This is the second post in a series from HMH EVP of Intervention Solutions Margery Mayer, in which she explores literacy and reading intervention programs.
Ensuring that reading is a universal right is more important than it has ever been. Currently, there are 115 million adolescents around the world who are illiterate. And in our own back yard, one in four children in the U.S. grow up without learning to read, proving illiteracy is a bigger and more critical issue that most people think. Additionally, research shows that students who don’t read proficiently by the end of third grade are four times more likely to drop out of school.
We’ve made advances in technology and as a society that have taken us further than we ever could have imagined. But for some, the most rudimentary skills such as reading a menu or a set of public transportation directions are elusive. It shouldn’t be like this.
Drs. Laurie Cutting and Ted Hasselbring of Vanderbilt University are working harder than ever to turn this tide. Thanks to Dr. Cutting's brain research and neural imaging, we know more than ever before about how the brain learns to read--as well as what areas of the brain need to be activated during the learning process. Dr. Hasselbring has conducted groundbreaking research on how technology can be used to benefit at-risk students. It is their work alongside the READ 180 Universal team that has enabled us to develop adaptive solutions that will help students gain the invaluable knowledge of literacy and help them unlock the power of their reading brains.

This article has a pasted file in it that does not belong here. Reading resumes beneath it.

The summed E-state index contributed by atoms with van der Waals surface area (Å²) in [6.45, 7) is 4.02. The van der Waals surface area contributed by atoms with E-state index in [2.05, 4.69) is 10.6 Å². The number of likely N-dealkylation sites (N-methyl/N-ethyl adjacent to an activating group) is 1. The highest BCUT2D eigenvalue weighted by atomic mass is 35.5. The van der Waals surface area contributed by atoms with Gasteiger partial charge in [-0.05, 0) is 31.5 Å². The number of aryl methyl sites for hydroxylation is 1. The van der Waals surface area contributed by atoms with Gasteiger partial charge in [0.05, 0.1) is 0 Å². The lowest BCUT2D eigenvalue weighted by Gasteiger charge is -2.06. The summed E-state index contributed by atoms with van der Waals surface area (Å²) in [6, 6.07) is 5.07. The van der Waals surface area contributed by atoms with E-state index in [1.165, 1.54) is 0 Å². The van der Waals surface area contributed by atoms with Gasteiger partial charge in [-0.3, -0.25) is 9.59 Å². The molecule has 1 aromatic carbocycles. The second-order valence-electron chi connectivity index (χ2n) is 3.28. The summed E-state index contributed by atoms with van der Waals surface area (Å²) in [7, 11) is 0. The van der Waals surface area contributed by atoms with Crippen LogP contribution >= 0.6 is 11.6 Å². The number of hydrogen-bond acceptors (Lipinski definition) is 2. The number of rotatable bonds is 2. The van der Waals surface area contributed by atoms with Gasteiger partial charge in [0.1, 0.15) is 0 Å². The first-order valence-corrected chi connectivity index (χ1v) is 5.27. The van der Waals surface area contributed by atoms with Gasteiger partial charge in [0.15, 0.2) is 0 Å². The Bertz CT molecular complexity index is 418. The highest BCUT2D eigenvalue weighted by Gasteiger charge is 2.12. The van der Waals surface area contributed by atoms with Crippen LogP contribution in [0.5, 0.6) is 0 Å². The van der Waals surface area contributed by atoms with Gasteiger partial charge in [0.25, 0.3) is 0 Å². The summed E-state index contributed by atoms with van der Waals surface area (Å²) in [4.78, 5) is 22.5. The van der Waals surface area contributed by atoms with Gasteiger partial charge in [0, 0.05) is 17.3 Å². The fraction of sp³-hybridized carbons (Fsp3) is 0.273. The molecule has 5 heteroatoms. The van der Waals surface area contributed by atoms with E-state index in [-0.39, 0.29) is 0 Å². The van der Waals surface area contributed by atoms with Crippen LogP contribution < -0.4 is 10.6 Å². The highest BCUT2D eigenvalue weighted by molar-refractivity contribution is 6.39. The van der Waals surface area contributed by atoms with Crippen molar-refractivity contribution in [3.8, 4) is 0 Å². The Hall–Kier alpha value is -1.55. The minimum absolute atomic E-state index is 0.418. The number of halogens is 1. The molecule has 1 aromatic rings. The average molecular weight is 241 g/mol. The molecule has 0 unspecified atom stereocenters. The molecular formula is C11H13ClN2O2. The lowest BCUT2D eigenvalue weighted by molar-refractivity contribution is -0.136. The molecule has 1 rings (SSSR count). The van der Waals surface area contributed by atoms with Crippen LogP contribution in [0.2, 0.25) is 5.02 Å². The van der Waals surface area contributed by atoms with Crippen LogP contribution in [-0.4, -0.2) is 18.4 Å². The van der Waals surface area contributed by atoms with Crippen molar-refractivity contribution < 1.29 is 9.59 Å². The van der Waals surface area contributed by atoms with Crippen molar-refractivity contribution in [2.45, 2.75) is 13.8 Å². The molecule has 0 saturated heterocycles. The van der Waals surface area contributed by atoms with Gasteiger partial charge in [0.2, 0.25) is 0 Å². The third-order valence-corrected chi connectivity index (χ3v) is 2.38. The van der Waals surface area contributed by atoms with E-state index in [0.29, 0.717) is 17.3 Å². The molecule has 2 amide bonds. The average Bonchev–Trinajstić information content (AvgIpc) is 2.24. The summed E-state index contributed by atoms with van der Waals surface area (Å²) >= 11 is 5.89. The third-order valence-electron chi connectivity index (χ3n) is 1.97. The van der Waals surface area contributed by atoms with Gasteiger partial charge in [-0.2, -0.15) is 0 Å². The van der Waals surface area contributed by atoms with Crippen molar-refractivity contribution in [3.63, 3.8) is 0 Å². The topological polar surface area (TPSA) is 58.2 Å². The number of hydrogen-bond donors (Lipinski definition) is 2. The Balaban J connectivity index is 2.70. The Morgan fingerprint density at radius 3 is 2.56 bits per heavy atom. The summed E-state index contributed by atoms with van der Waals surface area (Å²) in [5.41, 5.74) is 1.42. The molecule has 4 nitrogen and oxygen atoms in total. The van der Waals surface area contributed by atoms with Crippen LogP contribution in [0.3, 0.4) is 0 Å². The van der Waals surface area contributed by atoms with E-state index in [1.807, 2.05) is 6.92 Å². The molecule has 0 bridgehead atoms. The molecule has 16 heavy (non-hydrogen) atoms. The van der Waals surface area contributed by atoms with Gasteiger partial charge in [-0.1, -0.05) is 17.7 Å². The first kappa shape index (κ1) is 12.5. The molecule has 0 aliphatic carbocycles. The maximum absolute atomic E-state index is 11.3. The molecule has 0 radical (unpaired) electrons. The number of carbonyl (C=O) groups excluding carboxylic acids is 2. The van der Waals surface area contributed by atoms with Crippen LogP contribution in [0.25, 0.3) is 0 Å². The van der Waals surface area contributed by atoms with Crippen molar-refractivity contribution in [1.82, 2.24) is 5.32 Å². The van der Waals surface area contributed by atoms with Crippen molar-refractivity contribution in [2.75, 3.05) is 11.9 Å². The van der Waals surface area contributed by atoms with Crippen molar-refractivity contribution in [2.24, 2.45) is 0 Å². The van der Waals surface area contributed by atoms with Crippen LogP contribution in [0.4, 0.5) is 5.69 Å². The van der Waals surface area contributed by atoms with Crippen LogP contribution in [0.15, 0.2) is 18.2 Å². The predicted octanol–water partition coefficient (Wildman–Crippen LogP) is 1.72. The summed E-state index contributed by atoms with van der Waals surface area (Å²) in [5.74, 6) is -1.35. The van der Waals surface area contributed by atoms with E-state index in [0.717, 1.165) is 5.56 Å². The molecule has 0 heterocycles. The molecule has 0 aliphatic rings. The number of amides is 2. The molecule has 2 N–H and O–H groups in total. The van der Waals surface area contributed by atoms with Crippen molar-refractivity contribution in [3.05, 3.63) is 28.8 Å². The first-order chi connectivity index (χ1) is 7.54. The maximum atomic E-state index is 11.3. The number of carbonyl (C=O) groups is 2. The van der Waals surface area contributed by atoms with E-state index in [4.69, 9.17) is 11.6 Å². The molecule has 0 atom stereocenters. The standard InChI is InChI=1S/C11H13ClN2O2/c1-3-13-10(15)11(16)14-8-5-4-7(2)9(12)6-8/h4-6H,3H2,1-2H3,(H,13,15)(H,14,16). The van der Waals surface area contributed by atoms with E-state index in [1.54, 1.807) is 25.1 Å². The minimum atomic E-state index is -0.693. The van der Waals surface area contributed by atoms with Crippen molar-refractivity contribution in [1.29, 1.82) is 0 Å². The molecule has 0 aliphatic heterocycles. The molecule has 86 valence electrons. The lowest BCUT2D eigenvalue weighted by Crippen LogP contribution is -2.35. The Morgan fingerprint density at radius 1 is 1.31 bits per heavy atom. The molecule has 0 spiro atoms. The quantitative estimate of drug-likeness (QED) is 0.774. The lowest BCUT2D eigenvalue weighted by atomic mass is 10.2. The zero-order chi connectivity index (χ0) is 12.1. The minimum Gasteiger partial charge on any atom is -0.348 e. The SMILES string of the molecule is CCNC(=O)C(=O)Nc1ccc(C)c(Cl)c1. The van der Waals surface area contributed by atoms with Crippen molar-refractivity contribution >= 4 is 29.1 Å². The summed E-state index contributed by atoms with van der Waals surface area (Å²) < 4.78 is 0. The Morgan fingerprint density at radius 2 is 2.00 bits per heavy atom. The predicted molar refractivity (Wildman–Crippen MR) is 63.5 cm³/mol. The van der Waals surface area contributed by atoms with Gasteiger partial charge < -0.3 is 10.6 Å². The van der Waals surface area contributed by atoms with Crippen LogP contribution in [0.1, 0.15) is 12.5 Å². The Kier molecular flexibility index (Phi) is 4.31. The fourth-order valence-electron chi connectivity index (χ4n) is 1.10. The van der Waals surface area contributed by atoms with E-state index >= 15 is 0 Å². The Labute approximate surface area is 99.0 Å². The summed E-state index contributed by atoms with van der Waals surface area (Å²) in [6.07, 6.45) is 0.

Every child deserves to read—not just on a basic level, but proficiently.
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To learn more about Drs. Laurie Cutting and Ted Hasselbring's work with READ 180 Universal and see how it is engineered to unlock the science behind reading success for all students, visit hmhco.com/read180
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